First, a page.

Bookend titles for Hasay

Hasay rides late surge to second Foot Locker title

When a precocious freshman by the name of Jordan Hasay announced her arrival on
the prep running scene some four years ago by winning the Foot Locker CC
Championships you just had a sense that you were witnessing the beginning of
something special.    

Indeed that was the case.

Putting a stamp on a high school cross career that needed no further validation, Hasay (MileSplit photo by Margot Kelly) finished what she started, winning her bookend championship, the bi-product of a jaw-dropping late charge.

With less than 300 meters to go, Hasay galloped past early race leader Allie McLaughlin, then caught and passed defending champion Ashley Brasovan to win in 17:22.

One week after becoming the first four-time regional champion in Foot Locker history, Hasay became the fourth repeat girls champion and first since Erin Sullivan won her second consecutive title in 1998. Melody Fairchild also won in consecutive years. Unlike Fairchild and Sullivan, both of which claimed back-to-back titles, Hasay had to wait three years before returning to the winner's circle.

“When I won it freshman year I really didn’t understand the significance,” Hasay said. “It's such an honor to win it again. When I won it as a freshman I was thinking, ‘Oh maybe I can win four in a row.’ It's really difficult.”

Of course, if there was a year for a repeat winner, there would be no better candidate than this one with a trio of former champs in the 40-girl field. Apparently, though, the tiny spark plug from Colorado, McLaughlin, who held on for fifth (17:34) never got the memo on how it was supposed to play out.

For two and half miles the Colorado state champion, who only two years ago traded in her hockey skates to begin running, had plans of her own.

A classic frontrunner, McLaughlin ( photo by Don Rich) felt no need to change her style on the final day of the season.

"That's how I like to run," McLaughlin said. "This whole weekend everyone was saying this is not the race to do that? I already had my mind made up, ‘I’m going out hard.' I usually respond to how fast I go out and I don’t have that much of kick so I need to build as much of a lead as I could.
“I usually get nervous or stressed when people get close to me, so I try to stay away as a long as I can.”

Less than a half-mile into the proceedings, McLaughlin sprinted to a 10-meter advantage, challenging anyone to go with her; an invitation that went unanswered for much of the race.

Cruising through the mile and two mile marks in 5:22 and 11:11, respectively, her cushion ballooned to 10 seconds before the chase pack led by Hasay, eventually rallied. The remainder of the group included Chelsea Ley (8th, 17:49), Shelby Greany (7th, 17:45), Chelsey Sveinsson (4th, 17:31), 2006 champion Kathy Kroeger (6th, 17:34), Aisling Cuffe (12th, 18:03), Brasovan (2nd, 17:25) and Megan Goethels (3rd, 17:30). Emily Jones (13th, 18:11), Lindsay Flanagan (9th, 17:50) and Melanie Thompson (17th, 18:18) headed the next group another first down or so behind.

Said Ley, who at one point was running second with four-time qualifier and first-time all-American Greany. “I really cant believe what I did in the beginning. I was thinking to myself,  ‘What am a I doing here?’ I said to myself cant let myself get down. I was going after Shelby [Greany] the rest of the way. We worked together the rest of the race. I just kept pushing for that lead pack. Shelby was just ahead of me and I knew how she raced so I just gauged off of her. Today I did the best job of running my own race.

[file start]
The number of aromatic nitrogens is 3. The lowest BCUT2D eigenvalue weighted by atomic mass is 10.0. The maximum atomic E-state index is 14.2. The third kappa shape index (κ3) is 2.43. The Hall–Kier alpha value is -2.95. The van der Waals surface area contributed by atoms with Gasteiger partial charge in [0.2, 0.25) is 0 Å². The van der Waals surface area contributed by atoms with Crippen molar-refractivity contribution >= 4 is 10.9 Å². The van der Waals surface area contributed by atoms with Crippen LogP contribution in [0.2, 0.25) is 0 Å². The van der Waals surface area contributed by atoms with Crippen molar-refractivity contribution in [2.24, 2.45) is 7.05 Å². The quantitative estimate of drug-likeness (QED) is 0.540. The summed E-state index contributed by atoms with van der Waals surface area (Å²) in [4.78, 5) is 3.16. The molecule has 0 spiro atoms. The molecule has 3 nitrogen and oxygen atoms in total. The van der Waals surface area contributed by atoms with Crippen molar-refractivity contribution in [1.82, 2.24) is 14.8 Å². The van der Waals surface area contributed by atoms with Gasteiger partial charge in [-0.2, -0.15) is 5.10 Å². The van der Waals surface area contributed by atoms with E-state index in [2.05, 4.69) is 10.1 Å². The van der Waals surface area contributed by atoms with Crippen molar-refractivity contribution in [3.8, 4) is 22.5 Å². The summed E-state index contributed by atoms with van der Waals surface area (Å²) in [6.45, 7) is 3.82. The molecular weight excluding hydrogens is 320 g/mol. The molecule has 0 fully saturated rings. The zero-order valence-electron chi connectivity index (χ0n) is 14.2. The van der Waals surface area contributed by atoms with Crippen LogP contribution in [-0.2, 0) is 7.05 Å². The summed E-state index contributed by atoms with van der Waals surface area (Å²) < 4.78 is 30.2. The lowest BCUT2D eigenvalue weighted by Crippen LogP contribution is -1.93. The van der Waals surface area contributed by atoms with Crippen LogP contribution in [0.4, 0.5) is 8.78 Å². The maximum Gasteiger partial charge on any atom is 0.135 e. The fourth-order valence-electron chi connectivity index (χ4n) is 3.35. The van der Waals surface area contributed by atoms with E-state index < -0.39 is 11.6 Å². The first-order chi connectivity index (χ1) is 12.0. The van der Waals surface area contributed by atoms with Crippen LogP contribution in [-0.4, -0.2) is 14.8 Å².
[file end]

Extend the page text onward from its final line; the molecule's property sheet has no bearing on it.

(The chase pack climbs the hill for the first time in a photo by Don Rich)

The big question remained: Was it too late for someone like Hasay or Brasovan to reel in McLaughlin?

“There was definitely points when I was doubting myself,” said Hasay, who was considered by many to be the pre-race favorite. “When Ashley passed me with two miles to go, [Allie] still had a big lead and I was starting to get a little nervous.”

Hasay competed in the Olympic Trials over the summer in the 1500 and even made the finals. That showed that she had gained additional experience to compliment her speed and could compete even against the highest levels.

Last year it was Hasay leading the way with a big lead for the first two and a half miles of the race. Brasovan made a move going up the hill and then glided down the downhill to make up all of the ground and finally pass Hasay. That was then. Jordan knew her mistake well and had learned from it. Earlier in the week she vowed not to repeat that same failed strategy.

Still after leading the chase pack’s pursuit of McLaughlin, Hasay again was unable to cover a move on the course’s final climb by the defending champion.

Brasovan ( photo by Don Rich) stormed past Hasay, then caught and eventually passed McLaughlin as the pair reached the bottom of the final descent. With a bout 600 hundred meters remaining, Brasovan surged to drop McLaughlin, and in her mind, hopefully put enough distance between herself and the speedy Hasay, who was lurking, and by the buzz that began to emerge from the finish line crowd watching the drama unfold on a large video screen, beginning to regain momentum.

“I knew if it came down to the last 100, she would probably kick it in a little bit faster than me because she has some pretty good leg speed,” Brasovan said. “But I knew hills were where everyone makes there move so I was like I'm going to pound up that hill and try to take it hard from there and just race my hear out until the finish.
“I think me and Jordan both had the same plan. At about two and half miles we were kind of like 'Ok we need to get this girl now or she's going to take everything. We're both pretty strategic racers, smart racers. We've been through a lot.”